VIRGINIA BEACH, Va. — Watch the special report tonight on 13News Now at 11 p.m.
At age 44, there are days when Virginia Beach Fire Captain Matt Chiaverotti doesn't have the energy to pick himself up from his recliner that sits by his living room window.
Cancer is making him weak.
On Aug. 23 of last year, he got a grim diagnosis: late-stage anaplastic thyroid cancer, a rare disease making up 1% to 2% of thyroid cancer cases.
"It started in my thyroid [and] looked like it spread to my lungs and other spots," Chiaverotti said. "They ended up finding it days later in my brain."
He is not alone. Four other Virginia Beach firefighters are currently battling or recently battled cancer.
All five worked what has been dubbed the “Good Friday Miracle,” a Navy FA-18 jet crash nearly 11 years ago into the Mayfair Mews Apartments on Good Friday 2012. It’s called a miracle because no one perished in the fiery collision that demolished the complex.
"There is a handful of us who have developed some type of cancer and we’ve all been to the jet crash and that’s pretty eye-opening,” said Captain Chris Isdell, who was also diagnosed with non-invasive follicular thyroid cancer in September.
He's only 31 years old and was a recruit at the time of the jet crash.
Fortunately, surgery successfully removed the cancer.
"It was taken care of with just surgery, didn't have to do any kind of treatment, it's just going to be constant monitoring and scans," he said.
While no one can say for sure that the jet crash is the culprit behind the cancer diagnoses, the toxic brew that filled the air and littered the ground that day was extremely hazardous.
“When things burn, it’s a whole different game," Virginia Beach Fire Chief Kenneth Pravetz said. "You know, the chemicals were there when it started, but when things burn, the carcinogen effects of the chemicals and the burning and the meltdown, it creates complex new chemicals that you really don’t understand."
Virginia Beach Professional Fire and EMS president, Max Gonano, has become the department's ready reference on the jet crash and the hazardous agents it produced, corresponding with the military, scientists and the Department of Defense.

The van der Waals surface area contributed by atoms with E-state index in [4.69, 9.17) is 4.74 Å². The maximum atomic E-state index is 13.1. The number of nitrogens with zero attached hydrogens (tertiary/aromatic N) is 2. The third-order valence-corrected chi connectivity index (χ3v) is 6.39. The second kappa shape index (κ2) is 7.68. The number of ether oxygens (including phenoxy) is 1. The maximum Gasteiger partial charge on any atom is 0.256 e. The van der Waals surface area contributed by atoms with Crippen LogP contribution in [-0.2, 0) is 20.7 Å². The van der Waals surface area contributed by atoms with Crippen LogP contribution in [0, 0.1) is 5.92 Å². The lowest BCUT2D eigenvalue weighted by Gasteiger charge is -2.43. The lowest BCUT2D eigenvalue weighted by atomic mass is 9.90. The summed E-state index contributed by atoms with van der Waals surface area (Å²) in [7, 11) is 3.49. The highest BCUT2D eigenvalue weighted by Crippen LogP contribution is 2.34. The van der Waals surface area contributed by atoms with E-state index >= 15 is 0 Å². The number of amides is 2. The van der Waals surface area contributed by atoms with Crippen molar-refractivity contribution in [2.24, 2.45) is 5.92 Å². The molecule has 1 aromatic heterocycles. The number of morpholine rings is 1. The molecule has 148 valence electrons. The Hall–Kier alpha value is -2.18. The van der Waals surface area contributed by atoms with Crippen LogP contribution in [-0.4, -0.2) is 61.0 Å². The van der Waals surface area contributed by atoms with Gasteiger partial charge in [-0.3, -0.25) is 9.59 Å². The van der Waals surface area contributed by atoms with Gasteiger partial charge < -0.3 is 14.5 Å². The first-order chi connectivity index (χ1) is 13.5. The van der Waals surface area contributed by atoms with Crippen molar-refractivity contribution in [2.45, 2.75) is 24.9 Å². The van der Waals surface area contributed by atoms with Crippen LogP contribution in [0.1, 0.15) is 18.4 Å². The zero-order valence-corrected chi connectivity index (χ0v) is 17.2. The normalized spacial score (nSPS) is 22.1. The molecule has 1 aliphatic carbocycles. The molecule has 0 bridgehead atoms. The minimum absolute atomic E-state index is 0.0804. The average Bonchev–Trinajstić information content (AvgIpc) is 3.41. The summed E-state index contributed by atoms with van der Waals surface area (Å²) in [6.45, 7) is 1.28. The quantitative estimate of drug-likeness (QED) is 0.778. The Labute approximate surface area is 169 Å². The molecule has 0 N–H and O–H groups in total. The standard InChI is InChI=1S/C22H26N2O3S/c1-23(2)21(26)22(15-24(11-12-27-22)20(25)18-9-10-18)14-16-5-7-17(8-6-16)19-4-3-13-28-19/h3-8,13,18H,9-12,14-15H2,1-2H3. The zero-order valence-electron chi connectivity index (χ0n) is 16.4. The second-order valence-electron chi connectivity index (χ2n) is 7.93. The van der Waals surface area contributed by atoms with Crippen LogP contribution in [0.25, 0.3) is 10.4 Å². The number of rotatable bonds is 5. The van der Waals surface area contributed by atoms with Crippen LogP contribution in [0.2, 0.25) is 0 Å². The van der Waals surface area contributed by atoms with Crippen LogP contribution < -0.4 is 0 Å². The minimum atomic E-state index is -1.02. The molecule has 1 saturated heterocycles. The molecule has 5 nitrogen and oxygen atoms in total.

He's helping to lead the fight to expand the list of presumptive cancers for firefighters to ensure the qualification of worker's compensation benefits when a diagnosis occurs.
“The Virginia Professional Firefighters, which is our state affiliate, has designated naming thyroid cancer, melanoma, bladder and non-Hodgkin's lymphoma to the named cancers for presumptive benefits for firefighters,” Gonano said. “We have a lot of friends in Richmond and we’re hoping that we can get this legislation accomplished but we’re not going to stop until we do.”
Presently, the list includes leukemia, pancreatic, prostate, rectal, throat, ovarian, breast, colon, brain or testicular cancer. And there is promising news.
State Sen. Bill DeSteph, whose district covers a portion of Virginia Beach, has vowed his support behind expanding the list of presumptive cancers.
“It’s directly related to their line of duty, and it should be covered," he told 13News Now.
A bill that expands the workers' compensation presumption of compensability for bladder and thyroid cancers is making its way through the General Assembly, having already passed the Senate unanimously.
However, the presumption for these cancers does not apply to any individual diagnosed with such a condition before July 1, 2023. A firefighter would have to have completed at least five years of service.
Navy Jet Crash Aftermath
According to Gonano, files from the Navy Safety Command identify six hazardous agents that were present at the jet crash, including hexavalent chromium, the contaminant featured in the 2000 movie, "Erin Brockovich."
Other hazards include but weren't limited to Americum-241, Xylene, Triphenyl phosphate, jet fuel and cadmium.
Chiaverotti said the department has been spearheading safety improvements in the years since the crash, “We’ve gotten second sets of turn-out gear. The hoods we wear now actually have a barrier in them now to protect our necks.”
The focus now, according to Pravetz, is to increase screenings for cancer and for levels of poly-fluoroalkyl (pfas) among the firefighters. Pfas foam was used to help fight the fire and has been linked to cancer.
“The industry as a whole has moved away from the foam," Pravetz said. "Those chemicals are called forever chemicals, once they get into your body, your body doesn’t break them down."
The firefighters fight for each other harder than they have ever battled a flame. The brotherhood is rallying around Chiaverotti, affectionately called "Chevy." His cancer treatment has left him weak and speaking with a whisper.
On a chilly January morning, fellow firefighters gathered at Chiaverotti's home to dismantle the Christmas lights, rake the yard and clear out the gutters.
Chiaverotti, his wife and 11-year-old son are grateful. Looking back on his 20 years in the fire department, there are no regrets, even about that day nearly 11 years ago.
"To be honest with you, if I went back there today, I'd do the exact same thing, 'cause that's what we do."